The Year of Living Deeply 18: Thinking of Nick

This is the time of year when I traditionally think of Nick. Nick lived with us in our house in Brixton, somewhere in the middle of the era of 1991-96, when our babies were still small, either side of, possibly, or perhaps even simultaneously with, Luke and/or Louis. (Or was it Eddie?)

There isn’t a kinder, more gentle, sweeter man that you will meet. I can still see him shovelling Weetabix at our kitchen table, playing peepo with Merenna in her high chair. He would nod his head between mouthfuls, agreeing with a muffled ‘Yah, yah’ with whatever I happened to be banging on about at the time, poetry, probably, and how it was going to save the world. There is something of Nick’s posture and outlook on life in the black and white photograph of T. E. Lawrence in the National Portrait Gallery by Flight Lieutenant Smetham. He wore an endless supply of those stripy French tops and had a way of leaning on things, his shirt never quite tucked in, that was seriously cool.

As with many of our friends, we only see each other once a century. He will pop in at a moment’s notice when business takes him down to the west country, as he did only the other day, just after the Brexit referendum, which of course is now light years away, almost as far as those times with little Belgian beers in the back garden at Brixton. We shook our heads and wondered how on earth we had got here.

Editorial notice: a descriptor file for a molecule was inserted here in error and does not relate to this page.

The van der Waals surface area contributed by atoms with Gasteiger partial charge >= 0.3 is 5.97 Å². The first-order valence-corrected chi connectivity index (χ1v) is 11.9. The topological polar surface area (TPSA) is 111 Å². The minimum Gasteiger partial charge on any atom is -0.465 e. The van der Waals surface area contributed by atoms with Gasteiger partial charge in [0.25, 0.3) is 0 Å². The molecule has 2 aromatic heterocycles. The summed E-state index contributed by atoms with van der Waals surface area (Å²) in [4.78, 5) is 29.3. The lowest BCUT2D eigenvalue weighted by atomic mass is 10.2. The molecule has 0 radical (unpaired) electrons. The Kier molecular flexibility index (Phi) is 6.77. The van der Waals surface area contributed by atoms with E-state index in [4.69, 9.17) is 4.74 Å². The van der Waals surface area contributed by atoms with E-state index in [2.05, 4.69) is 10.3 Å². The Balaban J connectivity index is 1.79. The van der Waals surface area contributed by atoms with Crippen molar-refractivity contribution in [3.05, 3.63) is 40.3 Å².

One day he brought home and began playing incessantly a CD of The Orb’s Adventures Beyond The Ultraworld. A previous lodger, Chris, who worked on the edges of the rave scene (that was all we ever found out about him) had softened me up by giving me the dreamy ambient beats in Barramundi: An Introduction To A Cooler World, but this was something else. Quite apart from the strangeness of the music itself, I was immediately drawn to the gap between the softly-spoken persona of Nick and the hypnotic atmosphere the album generated, one part interplanetary expedition, one part chill-out lounge, and one part festival in a farmyard. I can’t pretend to love all of it even now, but two thirds of its tracks are responsible for some of my most intense listening pleasure of the last twenty-plus years. As the sampled voice on ‘Back Side of the Moon’ keeps repeating: ‘I’ve been waiting for music like this all my life.’

In particular I love Star 6 & 7 8 9, its opening samples of motorbikes, birdsong and bumblebees taking me to a place of early summer, still lengthening days and warming air. For some reason it reminds me of driving into the sunset along the A303 with Stonehenge suddenly materialising on the right. I listen to it and think of Nick grinning his big grin and running his hands through his hair, shaking his head in wonder at it all.

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